Does opposing our government's wars mean we support 'the other side'?
After the experience of Afghanistan, Iraq, Libya and Syria, we need to move on from the idea that opposing our own government's wars means supporting "the other side".
LAST FRIDAY'S demonstrations in solidarity with Palestine sound amazing. The pictures of thousands of people in London, even on top of a bus, were inspiring and it was a tribute to the organisers and to the strength of pro-Palestine feeling.
Stop the War has played its part in developing this strength of solidarity. It is often forgotten that our two million strong anti-Iraq war demo also had the slogan 'Freedom for Palestine'.
On Saturday 19 July, there's a demonstration which we need to make as large and vibrant as possible.
This isn't of course just about Israel's action, but about the complicity of the major imperial powers in maintaining, funding and arming Israel.
Step forward, envoy for peace in the Middle East, Tony Blair. What a great job he's doing. Backing Israel that is, and the Saudis. Keen on intervention everywhere, except when it comes to defending the Palestinians.
So our protests are also about the role of our own government, and its allies.
Which brings me to another part of the world. People in eastern Ukraine are being bombed, killed, forced to become refugees, at the hands of the pro-EU Kiev government, which has been given a green light to carry on with this by among others David Cameron, following the EU leaders' Brussels love-in two weeks ago.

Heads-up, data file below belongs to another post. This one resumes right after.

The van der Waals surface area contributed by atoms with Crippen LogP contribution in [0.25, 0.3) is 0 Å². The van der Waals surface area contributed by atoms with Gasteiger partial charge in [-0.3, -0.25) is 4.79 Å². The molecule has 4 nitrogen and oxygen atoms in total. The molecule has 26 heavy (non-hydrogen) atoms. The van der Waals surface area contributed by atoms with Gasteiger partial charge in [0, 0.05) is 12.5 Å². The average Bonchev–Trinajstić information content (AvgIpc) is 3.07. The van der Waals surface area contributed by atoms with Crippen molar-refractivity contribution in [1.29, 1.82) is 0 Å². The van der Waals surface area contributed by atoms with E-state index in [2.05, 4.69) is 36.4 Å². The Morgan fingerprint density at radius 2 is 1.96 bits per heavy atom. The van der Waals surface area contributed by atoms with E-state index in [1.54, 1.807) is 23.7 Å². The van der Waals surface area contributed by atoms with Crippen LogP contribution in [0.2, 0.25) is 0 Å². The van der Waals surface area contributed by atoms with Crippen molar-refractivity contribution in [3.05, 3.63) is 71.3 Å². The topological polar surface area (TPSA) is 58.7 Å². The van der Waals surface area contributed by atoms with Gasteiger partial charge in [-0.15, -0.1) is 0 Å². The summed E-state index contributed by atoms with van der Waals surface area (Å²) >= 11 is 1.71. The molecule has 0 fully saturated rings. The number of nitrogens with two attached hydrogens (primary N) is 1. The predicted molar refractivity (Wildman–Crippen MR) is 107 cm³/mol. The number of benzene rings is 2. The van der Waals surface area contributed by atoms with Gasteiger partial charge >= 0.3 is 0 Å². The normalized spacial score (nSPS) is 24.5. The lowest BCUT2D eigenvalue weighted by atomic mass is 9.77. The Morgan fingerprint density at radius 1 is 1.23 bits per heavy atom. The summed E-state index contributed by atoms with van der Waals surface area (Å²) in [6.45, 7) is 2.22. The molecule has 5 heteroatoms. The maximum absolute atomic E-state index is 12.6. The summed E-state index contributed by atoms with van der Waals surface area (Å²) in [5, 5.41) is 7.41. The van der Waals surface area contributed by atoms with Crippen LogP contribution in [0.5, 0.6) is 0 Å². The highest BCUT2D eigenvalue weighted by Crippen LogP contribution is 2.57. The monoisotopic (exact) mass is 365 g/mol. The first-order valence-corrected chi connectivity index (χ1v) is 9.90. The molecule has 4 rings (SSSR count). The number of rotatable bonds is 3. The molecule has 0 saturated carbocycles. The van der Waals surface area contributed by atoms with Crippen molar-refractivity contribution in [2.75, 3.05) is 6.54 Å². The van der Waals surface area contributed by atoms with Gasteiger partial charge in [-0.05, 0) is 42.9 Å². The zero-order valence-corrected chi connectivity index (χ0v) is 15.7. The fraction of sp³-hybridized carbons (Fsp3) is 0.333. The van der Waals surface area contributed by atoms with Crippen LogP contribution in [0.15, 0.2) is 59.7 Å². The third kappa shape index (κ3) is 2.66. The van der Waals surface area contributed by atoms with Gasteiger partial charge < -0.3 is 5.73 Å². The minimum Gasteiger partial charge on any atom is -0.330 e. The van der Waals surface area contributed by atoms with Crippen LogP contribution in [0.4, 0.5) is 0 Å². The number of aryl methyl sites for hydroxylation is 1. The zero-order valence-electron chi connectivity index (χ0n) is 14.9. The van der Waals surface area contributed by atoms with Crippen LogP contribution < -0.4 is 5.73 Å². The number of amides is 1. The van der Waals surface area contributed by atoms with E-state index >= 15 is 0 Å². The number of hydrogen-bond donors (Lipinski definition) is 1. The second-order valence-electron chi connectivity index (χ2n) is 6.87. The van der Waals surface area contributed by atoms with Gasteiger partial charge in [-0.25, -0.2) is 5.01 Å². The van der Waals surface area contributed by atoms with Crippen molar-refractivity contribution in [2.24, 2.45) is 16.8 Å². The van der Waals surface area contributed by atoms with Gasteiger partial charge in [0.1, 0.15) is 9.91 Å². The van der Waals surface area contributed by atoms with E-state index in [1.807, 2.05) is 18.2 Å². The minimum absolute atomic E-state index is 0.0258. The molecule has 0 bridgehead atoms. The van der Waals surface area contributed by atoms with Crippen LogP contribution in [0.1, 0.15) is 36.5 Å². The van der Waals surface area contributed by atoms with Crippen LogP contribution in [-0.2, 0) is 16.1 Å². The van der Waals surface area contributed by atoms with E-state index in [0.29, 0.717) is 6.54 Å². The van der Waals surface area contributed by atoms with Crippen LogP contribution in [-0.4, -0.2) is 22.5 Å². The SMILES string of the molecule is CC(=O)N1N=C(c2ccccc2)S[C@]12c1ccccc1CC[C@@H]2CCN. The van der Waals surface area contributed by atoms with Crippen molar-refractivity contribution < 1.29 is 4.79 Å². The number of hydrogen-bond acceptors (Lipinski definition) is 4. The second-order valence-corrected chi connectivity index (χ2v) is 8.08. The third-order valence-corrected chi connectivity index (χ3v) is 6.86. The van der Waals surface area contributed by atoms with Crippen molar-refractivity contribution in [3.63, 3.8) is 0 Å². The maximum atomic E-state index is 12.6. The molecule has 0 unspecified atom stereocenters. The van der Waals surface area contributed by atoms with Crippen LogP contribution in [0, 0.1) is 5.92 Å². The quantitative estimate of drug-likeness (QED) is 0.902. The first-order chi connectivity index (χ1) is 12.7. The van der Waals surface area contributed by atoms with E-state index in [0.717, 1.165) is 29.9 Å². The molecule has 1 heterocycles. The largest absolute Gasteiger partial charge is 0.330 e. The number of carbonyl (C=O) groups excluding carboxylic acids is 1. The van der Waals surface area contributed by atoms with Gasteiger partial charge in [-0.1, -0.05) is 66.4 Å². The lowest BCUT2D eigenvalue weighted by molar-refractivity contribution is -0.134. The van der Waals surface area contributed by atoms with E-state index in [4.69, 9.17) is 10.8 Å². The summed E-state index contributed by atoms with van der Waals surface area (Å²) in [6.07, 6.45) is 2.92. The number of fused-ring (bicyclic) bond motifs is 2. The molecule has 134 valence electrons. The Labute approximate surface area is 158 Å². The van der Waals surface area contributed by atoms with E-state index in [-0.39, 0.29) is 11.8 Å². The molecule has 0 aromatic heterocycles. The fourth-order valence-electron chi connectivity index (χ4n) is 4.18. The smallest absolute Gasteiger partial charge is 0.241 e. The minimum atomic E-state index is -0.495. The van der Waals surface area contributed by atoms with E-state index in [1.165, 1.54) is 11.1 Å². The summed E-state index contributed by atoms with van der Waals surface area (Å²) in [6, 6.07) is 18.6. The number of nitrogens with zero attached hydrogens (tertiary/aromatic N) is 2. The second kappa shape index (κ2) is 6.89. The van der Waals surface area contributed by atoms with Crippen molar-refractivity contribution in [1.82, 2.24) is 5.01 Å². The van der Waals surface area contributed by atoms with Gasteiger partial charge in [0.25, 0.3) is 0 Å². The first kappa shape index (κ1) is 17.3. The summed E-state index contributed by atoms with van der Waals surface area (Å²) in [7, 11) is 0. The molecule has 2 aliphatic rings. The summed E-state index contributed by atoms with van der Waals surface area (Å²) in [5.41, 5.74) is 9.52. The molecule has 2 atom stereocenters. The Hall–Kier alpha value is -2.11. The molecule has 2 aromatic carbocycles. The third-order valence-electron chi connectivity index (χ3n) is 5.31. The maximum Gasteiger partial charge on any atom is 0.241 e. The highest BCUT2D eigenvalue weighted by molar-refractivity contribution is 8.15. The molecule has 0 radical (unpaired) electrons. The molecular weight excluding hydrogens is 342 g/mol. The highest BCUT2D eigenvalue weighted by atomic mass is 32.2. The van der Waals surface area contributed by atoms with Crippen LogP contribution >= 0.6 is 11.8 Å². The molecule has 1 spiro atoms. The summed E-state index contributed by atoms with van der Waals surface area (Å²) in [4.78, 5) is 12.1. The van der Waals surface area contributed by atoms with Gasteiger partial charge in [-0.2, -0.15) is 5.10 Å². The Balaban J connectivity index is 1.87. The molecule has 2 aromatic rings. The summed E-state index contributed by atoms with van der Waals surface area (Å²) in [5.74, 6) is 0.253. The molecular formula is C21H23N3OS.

None of this receives much coverage in the media, nor does it from much of the left in Britain. There are too many people who believe that it's all terrible and there's nothing we can do, or that any support for those in the east will make us 'pro Russian'. The same could have been said about the Kosovo war in 1999, when Russia backed the Serbs.
Most of us managed to take a good line then. I feel the degeneration is in part to do with a downplaying of the role of US imperialism, but it doesn't help an understanding that our own government has to be the central target.
And after the whole experience of Afghanistan, Iraq, Libya and Syria, can't we move on from the idea that opposing our own government's wars doesn't mean supporting the other side?
Gaza demonstration that blocked the Israeli Embassy in London on 11 July 2014.
Source: Stop the War Coalition